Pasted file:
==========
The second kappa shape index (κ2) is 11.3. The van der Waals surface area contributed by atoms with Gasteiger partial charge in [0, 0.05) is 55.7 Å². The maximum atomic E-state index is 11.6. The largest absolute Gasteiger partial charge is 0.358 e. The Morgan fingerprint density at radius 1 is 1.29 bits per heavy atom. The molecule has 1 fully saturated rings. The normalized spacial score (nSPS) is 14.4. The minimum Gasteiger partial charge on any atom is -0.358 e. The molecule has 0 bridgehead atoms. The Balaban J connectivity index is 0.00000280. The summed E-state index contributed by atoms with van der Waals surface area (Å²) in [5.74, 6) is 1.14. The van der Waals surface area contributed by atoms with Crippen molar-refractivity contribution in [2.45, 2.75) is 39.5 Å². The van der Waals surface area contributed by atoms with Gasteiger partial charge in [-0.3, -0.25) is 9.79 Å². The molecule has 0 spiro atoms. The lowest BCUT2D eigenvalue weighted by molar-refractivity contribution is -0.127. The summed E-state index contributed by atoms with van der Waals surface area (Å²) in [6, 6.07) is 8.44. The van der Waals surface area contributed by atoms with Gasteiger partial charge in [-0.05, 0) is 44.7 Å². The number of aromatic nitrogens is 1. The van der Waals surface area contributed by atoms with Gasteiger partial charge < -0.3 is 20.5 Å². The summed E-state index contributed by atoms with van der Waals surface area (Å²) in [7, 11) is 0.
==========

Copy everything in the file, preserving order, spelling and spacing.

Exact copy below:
The second kappa shape index (κ2) is 11.3. The van der Waals surface area contributed by atoms with Gasteiger partial charge in [0, 0.05) is 55.7 Å². The maximum atomic E-state index is 11.6. The largest absolute Gasteiger partial charge is 0.358 e. The Morgan fingerprint density at radius 1 is 1.29 bits per heavy atom. The molecule has 1 fully saturated rings. The normalized spacial score (nSPS) is 14.4. The minimum Gasteiger partial charge on any atom is -0.358 e. The molecule has 0 bridgehead atoms. The Balaban J connectivity index is 0.00000280. The summed E-state index contributed by atoms with van der Waals surface area (Å²) in [5.74, 6) is 1.14. The van der Waals surface area contributed by atoms with Crippen molar-refractivity contribution in [2.45, 2.75) is 39.5 Å². The van der Waals surface area contributed by atoms with Gasteiger partial charge in [-0.3, -0.25) is 9.79 Å². The molecule has 0 spiro atoms. The lowest BCUT2D eigenvalue weighted by molar-refractivity contribution is -0.127. The summed E-state index contributed by atoms with van der Waals surface area (Å²) in [6, 6.07) is 8.44. The van der Waals surface area contributed by atoms with Gasteiger partial charge in [-0.05, 0) is 44.7 Å². The number of aromatic nitrogens is 1. The van der Waals surface area contributed by atoms with Gasteiger partial charge < -0.3 is 20.5 Å². The summed E-state index contributed by atoms with van der Waals surface area (Å²) in [7, 11) is 0.